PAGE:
You would not believe the things I heard about this movie before it came out. The way peeps be talking on the Internet, you would have thought Zack Snyder had assassinated the pope. You would have thought that Batman v Superman: Dawn of Justice would be the worst atrocity put on film since Guy Fieri’s sex tape.
Then a week or two before the movie comes out, you start getting the anti-backlash, with every excuse under the sun being made about how “no, wait guys, it’s actually going to be super awesome,” which is both equally off-putting and almost never a good sign for a movie’s actual quality. So, with the bar set somewhere between actual war crime and “like, totally sweet, trust me,” I set out, of open mind and weary heart, to review a movie that I honestly wouldn’t have given a second thought (if it wasn’t my job to review it) of just skipping until it was in cheap theaters, or at the very least until it was available on Netflix.
Dawn of Justice is, to absolutely no one’s surprise, a very visually compelling movie. The math all checks out; headliner franchise plus $250 million budget, plus director known for making visually impressive movies (Zach Snyder), equals a very good-looking movie. The movie’s design elements are, for the most part, pretty good; all the characters look fine and the setting looks fine. Everything is dark and grimy looking to go for that “gritty” tone. The whole “gritty” thing is pretty played out at this point, but it does help Dawn of Justice stand out from the Marvel movie universe, so overall it’s probably a net positive.
My biggest complaints on the design side would be that Doomsday looks like a generic videogame enemy (or the troll from The Lord of the Rings, take your pick) and that General Zod’s body dummy looks really fake in a couple of scenes, but other than that there’s nothing really off-putting from the visual side. The audio side is also pretty solid (which is, again, to be expected from a movie with this much money behind it), with a very competent score that has a few really nice touches thrown in here and there. In particular I really liked the little guitar riff cue they gave to Wonder Woman; it gave her appearance in the final fight scene just a little more push. The only down side is that the sound design got a little busy at times, but that happens to almost every big budget action movie, so it’s not a huge deal.
I’m going to take a minute here and say that I am not a comic book expert and I don’t know a whole lot about the DC universe. I watched a lot of the Justice League cartoons as well as the Batman and Superman animated series from the 90’s, and I’ve borrowed the odd graphic novel from time to time. So I’ve got a passing knowledge of the subject, but I’m by no means the end-all-be-all authority on this subject (or really any subject). So all I can really give you is my personal opinion based on my limited knowledge and experience with the DC universe, as well as my opinion as a moviegoer in general. So sorry if I say something that’s not 100% accurate, but whatever, I really don’t care.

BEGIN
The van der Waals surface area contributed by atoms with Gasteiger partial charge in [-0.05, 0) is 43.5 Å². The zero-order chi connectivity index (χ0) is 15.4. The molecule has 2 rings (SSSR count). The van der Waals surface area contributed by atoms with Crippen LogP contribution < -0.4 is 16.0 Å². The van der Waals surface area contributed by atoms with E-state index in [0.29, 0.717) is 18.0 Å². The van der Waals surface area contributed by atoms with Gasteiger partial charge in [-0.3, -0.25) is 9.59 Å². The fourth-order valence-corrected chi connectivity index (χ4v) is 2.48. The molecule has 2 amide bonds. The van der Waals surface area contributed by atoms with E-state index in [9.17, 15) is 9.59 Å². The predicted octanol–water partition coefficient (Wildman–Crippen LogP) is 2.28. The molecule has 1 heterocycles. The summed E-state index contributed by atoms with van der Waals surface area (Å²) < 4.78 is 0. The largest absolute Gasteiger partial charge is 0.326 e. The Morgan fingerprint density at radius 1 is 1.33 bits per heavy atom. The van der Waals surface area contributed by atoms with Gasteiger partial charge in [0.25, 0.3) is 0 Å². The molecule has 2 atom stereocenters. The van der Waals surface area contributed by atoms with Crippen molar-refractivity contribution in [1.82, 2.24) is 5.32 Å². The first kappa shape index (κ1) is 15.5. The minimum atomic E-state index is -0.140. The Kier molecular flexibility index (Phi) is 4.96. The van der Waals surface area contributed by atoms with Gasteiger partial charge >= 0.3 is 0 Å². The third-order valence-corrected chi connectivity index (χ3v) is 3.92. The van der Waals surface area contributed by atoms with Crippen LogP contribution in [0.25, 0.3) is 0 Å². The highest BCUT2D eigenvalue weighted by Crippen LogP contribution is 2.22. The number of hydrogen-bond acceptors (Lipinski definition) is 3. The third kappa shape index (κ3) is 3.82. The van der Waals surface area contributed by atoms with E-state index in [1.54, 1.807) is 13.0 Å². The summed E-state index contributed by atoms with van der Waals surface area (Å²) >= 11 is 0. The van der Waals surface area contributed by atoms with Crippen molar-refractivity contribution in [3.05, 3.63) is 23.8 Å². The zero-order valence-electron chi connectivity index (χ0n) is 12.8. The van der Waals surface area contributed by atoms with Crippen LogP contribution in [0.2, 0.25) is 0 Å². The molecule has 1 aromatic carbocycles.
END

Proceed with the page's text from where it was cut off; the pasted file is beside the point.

In my opinion, Superman is more interesting as a concept and a symbol than he is as a character. Superman is for the most part an all-powerful, god like figure in the flesh. I always like stories that dive into just how terrifying and awesome (I’m using the literal definition here, as in something that inspires awe) it would be to the average person for someone like Superman to exist. I think Dawn of Justice did a pretty good job of exploring those themes and showing the destructive fallout that someone like Superman—even with good intentions—can cause.
The whole notion that even with Superman’s near infinite power to do good, it’s possible that its out-weighed by his also near infinite capacity to cause death and destruction, really appeals to me and it’s my favorite thing about Superman. Superman (played by Henry Cavill), as a character, (as in the things he says and does and his motivations) is a little uneven for me. His decision-making is a little suspect and it causes problems in the movie that could have been avoided, but overall he’s fine.
I really like Ben Affleck as Batman (or Batfleck, if you’re trendy, which I’m not). I like the take on the character as an unhinged, by-any-means-necessary vigilante whose intentions are good, even if his methods are extreme. In Dawn of Justice, Bruce Wayne (who I assume you know is Batman’s alter-ego), has seen the destruction that Superman can cause firsthand and sees Superman as a threat to mankind. This take on Batman is different from the one we’ve seen in other movie adaptations, which is nice.